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SARs

SARs may be granted on a standalone basis or in tandem with stock options granted under the 2017 Plan. SARs are subject to the terms and conditions, including vesting conditions, set by the Committee, and will vest in accordance with the terms of the applicable award agreement. A SAR granted under the 2017 Plan entitles its holder to receive, at the time of exercise, an amount per share equal to the excess of the fair market value (at the date of exercise) of a share of the Common Stock over a specified price, known as the strike price, fixed by the Committee, which will not be less than 100% of the fair market value of the Common Stock on the grant date of the SAR. Payment may be made in cash, shares of the Common Stock, or other property, in any combination as determined by the Committee. The 2017 Plan prohibits the repricing of SARs (as described in the Stock Options section above). The 2017 Plan provides that dividend equivalents will not be payable with respect to SARs.

Restricted Stock and Restricted Stock Units

Restricted stock is common stock that is forfeitable until the restrictions lapse. RSUs are rights granted as an award to receive shares of common stock, conditioned upon the satisfaction of restrictions imposed by the Committee. The Committee will determine the restrictions for each award and the purchase price in the case of restricted stock, if any. Restrictions on the restricted stock and RSUs may include time-based restrictions, the achievement of specific performance goals or, in the case of RSUs, the occurrence of a specific event. Except as described below in the Minimum Vesting and Termination of Employment or Service section, restricted stock that vests solely based upon continued employment will be subject to restrictions of at least three years, and restricted stock that vests based on attainment of specified performance goals will be subject to restrictions of at least one year. Participants may have voting rights in restricted stock and do not have voting rights in RSUs. Participants are eligible to receive dividends on all vested and unvested shares of restricted stock. Participants accrue dividend equivalents on RSUs, and will receive such dividends if and when such award vests. If the performance goals are not achieved or the restrictions do not lapse within the time period provided in the award agreement, the participant will forfeit his or her restricted stock and/or RSUs.

Deferred Stock

Deferred stock is the right to receive shares of Common Stock at the end of a specified deferral period. The Committee will determine the number of shares and terms and conditions for each deferred stock award and whether such deferred stock will be acquired upon the lapse of restrictions on restricted stock or RSUs. A deferred stock award may also be made in connection with a participant’s deferral election to receive all or a portion of his or her salary and/or bonus or, in the case of a director, his or her cash retainer. If a deferred stock award is made pursuant to a voluntary deferral election by the participant, such award will not be subject to minimum vesting requirements. Otherwise, a deferred stock award will generally be subject to a minimum vesting period of three years. Participants do not have voting rights in deferred stock, but participants’ deferred stock may be credited with dividend equivalents to the extent dividends are paid or distributions made during the deferral period.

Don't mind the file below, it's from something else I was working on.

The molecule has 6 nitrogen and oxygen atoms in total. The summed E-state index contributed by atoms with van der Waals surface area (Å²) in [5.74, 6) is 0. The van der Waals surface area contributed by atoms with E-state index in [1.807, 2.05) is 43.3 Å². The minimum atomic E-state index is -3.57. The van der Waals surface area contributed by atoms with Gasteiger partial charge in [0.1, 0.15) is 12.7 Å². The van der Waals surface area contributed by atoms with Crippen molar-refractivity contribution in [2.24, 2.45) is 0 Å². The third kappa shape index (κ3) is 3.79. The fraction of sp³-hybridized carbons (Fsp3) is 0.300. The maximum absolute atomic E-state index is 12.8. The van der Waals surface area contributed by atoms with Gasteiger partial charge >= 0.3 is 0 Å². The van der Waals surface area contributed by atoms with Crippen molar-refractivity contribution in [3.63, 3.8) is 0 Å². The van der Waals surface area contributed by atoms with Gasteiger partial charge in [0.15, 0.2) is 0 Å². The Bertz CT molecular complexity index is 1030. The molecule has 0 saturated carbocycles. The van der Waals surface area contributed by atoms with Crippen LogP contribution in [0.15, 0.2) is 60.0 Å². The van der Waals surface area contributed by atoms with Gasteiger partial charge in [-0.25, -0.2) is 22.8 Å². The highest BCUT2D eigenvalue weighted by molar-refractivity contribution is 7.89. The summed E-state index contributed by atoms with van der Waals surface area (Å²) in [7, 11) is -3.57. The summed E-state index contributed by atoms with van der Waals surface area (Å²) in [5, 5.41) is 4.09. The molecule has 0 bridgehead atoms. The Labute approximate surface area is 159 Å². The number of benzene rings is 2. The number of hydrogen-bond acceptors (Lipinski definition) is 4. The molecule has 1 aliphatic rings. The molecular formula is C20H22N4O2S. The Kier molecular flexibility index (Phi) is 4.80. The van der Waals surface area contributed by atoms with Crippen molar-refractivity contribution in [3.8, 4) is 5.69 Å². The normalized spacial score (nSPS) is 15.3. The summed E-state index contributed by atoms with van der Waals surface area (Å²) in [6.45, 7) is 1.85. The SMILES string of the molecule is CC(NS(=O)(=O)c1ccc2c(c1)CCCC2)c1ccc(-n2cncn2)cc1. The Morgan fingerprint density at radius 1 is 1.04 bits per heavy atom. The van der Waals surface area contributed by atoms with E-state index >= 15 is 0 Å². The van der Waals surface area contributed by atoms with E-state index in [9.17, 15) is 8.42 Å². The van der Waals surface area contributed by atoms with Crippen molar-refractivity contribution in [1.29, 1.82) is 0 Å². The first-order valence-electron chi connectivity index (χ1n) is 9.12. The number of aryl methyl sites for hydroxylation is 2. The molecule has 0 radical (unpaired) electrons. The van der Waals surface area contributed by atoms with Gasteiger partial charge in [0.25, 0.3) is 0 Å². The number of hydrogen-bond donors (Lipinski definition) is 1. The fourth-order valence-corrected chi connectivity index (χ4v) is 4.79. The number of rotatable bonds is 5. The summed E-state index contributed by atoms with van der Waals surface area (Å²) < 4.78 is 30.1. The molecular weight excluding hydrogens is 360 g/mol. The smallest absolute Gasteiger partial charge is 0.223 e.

Performance Units

Performance units are any grant of (1) a bonus consisting of cash or other property the amount and value of which, and/or the receipt of which, is conditioned upon the achievement of certain performance goals specified by the Committee, or (2) a unit valued by reference to a designated amount of property. Performance units may be paid in cash, shares of Common Stock, restricted stock or RSUs. The Committee will determine the number and terms of all performance units, including the performance goals and performance period during which such goals must be met. Performance units will not vest sooner than one year from their date of grant, except in certain limited circumstances described below in the Minimum Vesting and Termination of Employment or Service section. If the performance goals are not attained during the performance period specified in the award agreement, the participant will forfeit all of his or her performance units. The 2017 Plan provides that dividend equivalents will not be paid with respect to performance units prior to the date on which they vest.